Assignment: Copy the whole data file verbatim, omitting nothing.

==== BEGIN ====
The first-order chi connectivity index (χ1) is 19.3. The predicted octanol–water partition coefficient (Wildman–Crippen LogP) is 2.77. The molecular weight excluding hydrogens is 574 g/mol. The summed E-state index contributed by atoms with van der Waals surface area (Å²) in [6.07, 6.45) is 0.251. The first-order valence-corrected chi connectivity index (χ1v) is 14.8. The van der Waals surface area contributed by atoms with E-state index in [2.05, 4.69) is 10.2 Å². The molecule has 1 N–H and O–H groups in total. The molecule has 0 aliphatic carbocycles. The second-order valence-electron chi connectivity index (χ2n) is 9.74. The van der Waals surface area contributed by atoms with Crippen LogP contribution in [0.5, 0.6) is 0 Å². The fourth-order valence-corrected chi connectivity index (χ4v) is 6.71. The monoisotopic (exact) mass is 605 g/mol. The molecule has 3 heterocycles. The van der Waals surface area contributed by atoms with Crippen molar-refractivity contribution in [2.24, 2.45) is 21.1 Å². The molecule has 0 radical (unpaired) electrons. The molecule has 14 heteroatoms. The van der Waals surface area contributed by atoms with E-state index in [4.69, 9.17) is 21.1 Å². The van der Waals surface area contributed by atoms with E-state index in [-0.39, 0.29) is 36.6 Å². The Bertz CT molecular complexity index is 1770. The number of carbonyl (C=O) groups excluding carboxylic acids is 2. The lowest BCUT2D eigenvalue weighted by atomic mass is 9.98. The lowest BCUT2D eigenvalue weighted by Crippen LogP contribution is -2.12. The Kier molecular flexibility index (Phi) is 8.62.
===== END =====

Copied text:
The first-order chi connectivity index (χ1) is 19.3. The predicted octanol–water partition coefficient (Wildman–Crippen LogP) is 2.77. The molecular weight excluding hydrogens is 574 g/mol. The summed E-state index contributed by atoms with van der Waals surface area (Å²) in [6.07, 6.45) is 0.251. The first-order valence-corrected chi connectivity index (χ1v) is 14.8. The van der Waals surface area contributed by atoms with E-state index in [2.05, 4.69) is 10.2 Å². The molecule has 1 N–H and O–H groups in total. The molecule has 0 aliphatic carbocycles. The second-order valence-electron chi connectivity index (χ2n) is 9.74. The van der Waals surface area contributed by atoms with Crippen LogP contribution in [0.5, 0.6) is 0 Å². The fourth-order valence-corrected chi connectivity index (χ4v) is 6.71. The monoisotopic (exact) mass is 605 g/mol. The molecule has 3 heterocycles. The van der Waals surface area contributed by atoms with Crippen molar-refractivity contribution in [2.24, 2.45) is 21.1 Å². The molecule has 0 radical (unpaired) electrons. The molecule has 14 heteroatoms. The van der Waals surface area contributed by atoms with E-state index in [4.69, 9.17) is 21.1 Å². The van der Waals surface area contributed by atoms with E-state index in [-0.39, 0.29) is 36.6 Å². The Bertz CT molecular complexity index is 1770. The number of carbonyl (C=O) groups excluding carboxylic acids is 2. The lowest BCUT2D eigenvalue weighted by atomic mass is 9.98. The lowest BCUT2D eigenvalue weighted by Crippen LogP contribution is -2.12. The Kier molecular flexibility index (Phi) is 8.62.